Artists Talha Rathore and Hiba Schahbaz will offer two miniature-painting workshops. Admission is free but space is limited and reservations are required: call 518-580-8080. Friday, April 17, noon–2 p.m. and 2:30–4:30 p.m., Tang Museum

Thu April 9, 2015
  • Tribute to Artist Jeffrey Elgin

    4 p.m.
    Schick Art Gallery, Saisselin Art Building

    An accomplished artist who taught at Skidmore for 30 years until his retirement in 1998, Jeff Elgin was a beloved mentor, known for his rigorous work ethic, his calm and supportive manner, and his ability to fuel in his students a passion for drawing and painting.

    In a tribute to Elgin’s 50-year career as an artist, the Schick Art Gallery is presenting a solo exhibition of his paintings and drawings through April 26: Jeffrey Elgin: Thus Passed Some Days—Twenty Years upon an Overgrown Path. There will be a gallery talk with Elgin and art professor Paul Sattler, the Schick’s director, on Thursday, April 9.

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    Elgin has devoted his full energy to drawing and painting since his retirement; many works in the exhibition are new, and all were completed within the past 20 years. He says a frequent source of his inspiration is nature, which he calls the “touchstone for my imagination.” And Elgin still considers himself a student of painting and drawing. “To be a student is a privilege,” he says. “To be a student means remaining open, continually seeking, always questioning, embracing risk, and forever entering the unknown … In other words, your reach should exceed your grasp.”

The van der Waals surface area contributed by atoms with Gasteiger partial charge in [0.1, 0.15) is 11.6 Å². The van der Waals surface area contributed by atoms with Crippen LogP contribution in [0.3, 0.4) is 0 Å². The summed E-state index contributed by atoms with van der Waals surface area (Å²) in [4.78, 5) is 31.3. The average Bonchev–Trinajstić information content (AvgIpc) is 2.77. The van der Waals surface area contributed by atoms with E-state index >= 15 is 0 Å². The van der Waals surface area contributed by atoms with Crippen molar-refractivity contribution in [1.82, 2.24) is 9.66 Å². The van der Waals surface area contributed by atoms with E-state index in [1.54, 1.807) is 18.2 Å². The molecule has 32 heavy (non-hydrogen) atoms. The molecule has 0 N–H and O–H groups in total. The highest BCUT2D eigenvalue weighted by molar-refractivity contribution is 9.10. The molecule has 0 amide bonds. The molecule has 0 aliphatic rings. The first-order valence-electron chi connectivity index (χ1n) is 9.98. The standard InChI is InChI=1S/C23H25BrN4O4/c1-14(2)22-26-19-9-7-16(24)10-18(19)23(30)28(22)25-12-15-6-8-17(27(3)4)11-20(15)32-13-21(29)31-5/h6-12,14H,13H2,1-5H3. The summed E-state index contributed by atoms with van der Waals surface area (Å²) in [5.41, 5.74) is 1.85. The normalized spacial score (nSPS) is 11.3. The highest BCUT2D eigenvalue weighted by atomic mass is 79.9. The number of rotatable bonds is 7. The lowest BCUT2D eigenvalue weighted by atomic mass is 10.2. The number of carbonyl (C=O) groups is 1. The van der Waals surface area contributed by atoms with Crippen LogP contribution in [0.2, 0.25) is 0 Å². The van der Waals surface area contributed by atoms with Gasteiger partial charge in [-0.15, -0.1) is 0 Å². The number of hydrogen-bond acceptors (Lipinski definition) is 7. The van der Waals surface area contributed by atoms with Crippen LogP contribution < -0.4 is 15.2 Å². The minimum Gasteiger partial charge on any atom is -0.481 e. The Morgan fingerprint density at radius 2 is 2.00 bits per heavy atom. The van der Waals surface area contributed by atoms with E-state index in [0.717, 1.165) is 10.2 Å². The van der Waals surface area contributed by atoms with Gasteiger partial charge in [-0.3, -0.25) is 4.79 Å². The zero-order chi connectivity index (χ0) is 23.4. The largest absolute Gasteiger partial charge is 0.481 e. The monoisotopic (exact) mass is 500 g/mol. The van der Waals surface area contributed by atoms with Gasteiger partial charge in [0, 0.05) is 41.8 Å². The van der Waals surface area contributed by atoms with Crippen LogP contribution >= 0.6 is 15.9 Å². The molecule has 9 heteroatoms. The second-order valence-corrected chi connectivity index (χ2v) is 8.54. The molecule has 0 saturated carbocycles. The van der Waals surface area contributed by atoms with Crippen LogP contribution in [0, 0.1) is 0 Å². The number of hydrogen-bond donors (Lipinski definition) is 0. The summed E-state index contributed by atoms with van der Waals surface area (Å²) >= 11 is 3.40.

Gallery hours Mondays–Thursdays 10 a.m.–6 p.m., Fridays 10 a.m.–4 p.m., Saturdays–Sundays noon–4 p.m.

Thu April 16, 2015
  • Artists' Talk: Realms of Earth and Sky

    7:30 p.m.
    Tang Museum

    Four centuries of South Asian art

    Realms of Earth and Sky, a Tang Teaching Museum exhibition of South Asian paintings from the 15th to the 19th century, will be the focus of tours, lectures, and even a workshop on miniature painting.

    From the opulence of the Mughal court to stories of gods in human form, from battle scenes to intimate depictions of courtly love, the 43 historic paintings in the show offer visitors a chance to explore important cultural narratives that remain central to many belief systems on the Indian subcontinent. Portraiture, religious and literary texts, ragamala paintings, and works from both Mughal and Rajput traditions are represented in meticulously rendered tableaux contained in the small scale of manuscript or album pages.

    Artists Talha Rathore and Hiba Schahbaz will speak on the traditional techniques in Realms of Earth and Sky and how each has modernized and personalized them in her own practice. A specialist in miniature painting who studied at Pakistan’s National College of Arts, Rathore poetically describes dichotomies and anxieties in her work—for example, between the natural and the manmade, or between being an immigrant and feeling as if she belongs. Schahbaz, who also studied at Pakistan’s National College of Arts as well as Pratt Institute, investigates issues of self-identification: “By observing the symbolism and iconography of the cultures around me, I construct imagery that fuses the real with the imagined.”